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Innovative Policing on a College Campus: University of Massachusetts Amherst

The land-grant university in the Commonwealth of Massachusetts—University of Massachusetts Amherst (UMass)—is a school of about 23,000 students. With such a large population, policing can be a bit difficult at times, but the UMass Police Department handles it well. This is due in part to the able assistance provided by the department's Community Outreach Unit, made up of Lt. Thomas O'Donnell, Officer Brian Kellogg, Officer Mark Whelihan, and Anne-Marie Mann. The unit's goal is to foster relationships between the students and staff of UMass, and its police officers. The unit accomplishes this by encouraging involvement, cooperation, and communication. “It is proactive policing,” says Officer Kellogg. “We address problems in proactive and not traditional ways.”

Last year the Community Outreach Unit launched a program to provide greater security for property belonging to the students and staff of UMass. The project, called Project Protect, allows members of the UMass community to register valuable personal items, such as cell phones, laptops, tablets, and bikes. Officer Kellogg explains, “Project Protect is as close as we can come to an insurance policy on personal property.” The Community Outreach Unit has made the registration process simple: it's done through a link on the home page of the UMass Police Department website. All that is needed for registration is a valid university login ID and a password.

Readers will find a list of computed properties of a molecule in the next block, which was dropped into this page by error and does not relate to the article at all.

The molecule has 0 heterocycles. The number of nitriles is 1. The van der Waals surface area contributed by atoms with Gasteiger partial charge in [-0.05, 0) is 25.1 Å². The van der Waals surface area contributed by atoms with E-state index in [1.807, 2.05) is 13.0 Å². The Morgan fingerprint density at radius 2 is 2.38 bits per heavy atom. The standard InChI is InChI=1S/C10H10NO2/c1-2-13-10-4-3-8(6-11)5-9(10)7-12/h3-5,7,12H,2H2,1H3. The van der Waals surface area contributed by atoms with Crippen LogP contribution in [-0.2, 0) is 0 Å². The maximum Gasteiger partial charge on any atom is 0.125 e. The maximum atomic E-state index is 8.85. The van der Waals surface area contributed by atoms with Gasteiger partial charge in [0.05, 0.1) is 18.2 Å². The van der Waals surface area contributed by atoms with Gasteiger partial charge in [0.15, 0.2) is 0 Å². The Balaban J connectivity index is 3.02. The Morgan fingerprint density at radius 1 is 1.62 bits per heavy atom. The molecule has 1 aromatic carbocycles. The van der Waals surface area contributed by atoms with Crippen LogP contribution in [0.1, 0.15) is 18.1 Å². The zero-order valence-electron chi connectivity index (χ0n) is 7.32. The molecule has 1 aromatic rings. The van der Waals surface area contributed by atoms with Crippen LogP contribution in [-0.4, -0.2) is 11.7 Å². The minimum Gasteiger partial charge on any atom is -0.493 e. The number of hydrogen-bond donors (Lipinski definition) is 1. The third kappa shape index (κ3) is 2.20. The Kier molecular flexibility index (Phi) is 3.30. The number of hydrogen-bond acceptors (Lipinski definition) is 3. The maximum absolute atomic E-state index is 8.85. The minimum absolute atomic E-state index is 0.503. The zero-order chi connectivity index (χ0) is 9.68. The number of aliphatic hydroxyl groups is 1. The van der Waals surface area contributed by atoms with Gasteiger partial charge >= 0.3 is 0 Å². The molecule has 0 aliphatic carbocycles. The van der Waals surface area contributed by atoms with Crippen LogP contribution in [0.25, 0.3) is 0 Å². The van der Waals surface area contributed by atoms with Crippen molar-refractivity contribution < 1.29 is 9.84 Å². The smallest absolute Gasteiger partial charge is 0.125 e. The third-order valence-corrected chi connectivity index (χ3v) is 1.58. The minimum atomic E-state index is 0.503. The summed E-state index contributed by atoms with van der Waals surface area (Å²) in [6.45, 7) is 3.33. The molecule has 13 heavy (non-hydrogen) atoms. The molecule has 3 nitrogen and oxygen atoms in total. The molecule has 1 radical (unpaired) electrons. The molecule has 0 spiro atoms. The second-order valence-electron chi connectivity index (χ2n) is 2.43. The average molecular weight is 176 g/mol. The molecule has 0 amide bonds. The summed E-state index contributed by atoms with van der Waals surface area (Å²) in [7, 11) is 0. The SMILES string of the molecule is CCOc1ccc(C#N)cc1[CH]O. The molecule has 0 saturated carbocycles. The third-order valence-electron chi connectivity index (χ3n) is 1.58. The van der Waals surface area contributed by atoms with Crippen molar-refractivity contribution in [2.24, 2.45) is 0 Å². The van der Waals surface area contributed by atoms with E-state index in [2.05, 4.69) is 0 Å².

The registrant fills out a form that asks for a brief description of the item, along with its serial number, make, and model name. Officer Kellogg says, “Without information on technology, such as an IP address or Mac address, chances are slim to none that the device will be recovered. If you cannot prove to me that this is your [electronic device] I cannot give it to you. The only way to identify that device is by [its IP address or Mac Address].”

When an item is registered with Project Protect the UMass Police Department mails a decal to the registrant with instructions to place it on the registered object. “If this decal is ripped off it leaves a sticky gum that says ‘void',” Officer Kellogg said.

After an item is registered, Project Protect can help even if the item is lost or stolen off campus. After an off campus loss or theft, the Community Outreach Unit will promptly send the item's registration information to the police department that is conducting the investigation. This can greatly aid the investigation.

While officials wait for the first round of recovery rates, Project Protect has been seen as quite successful. Within its first two semesters, the project had about 2,000 registrations. Since August 2013, that number has doubled. Right now this project provides piece of mind for the owners who have registered. Project Protect is an innovative way to provide the public with a higher level of safety and security.

Contact Information for UMass Amherst Police Department Community Outreach Unit:

Carrie Crossmore
Special Contributor
COPS Office

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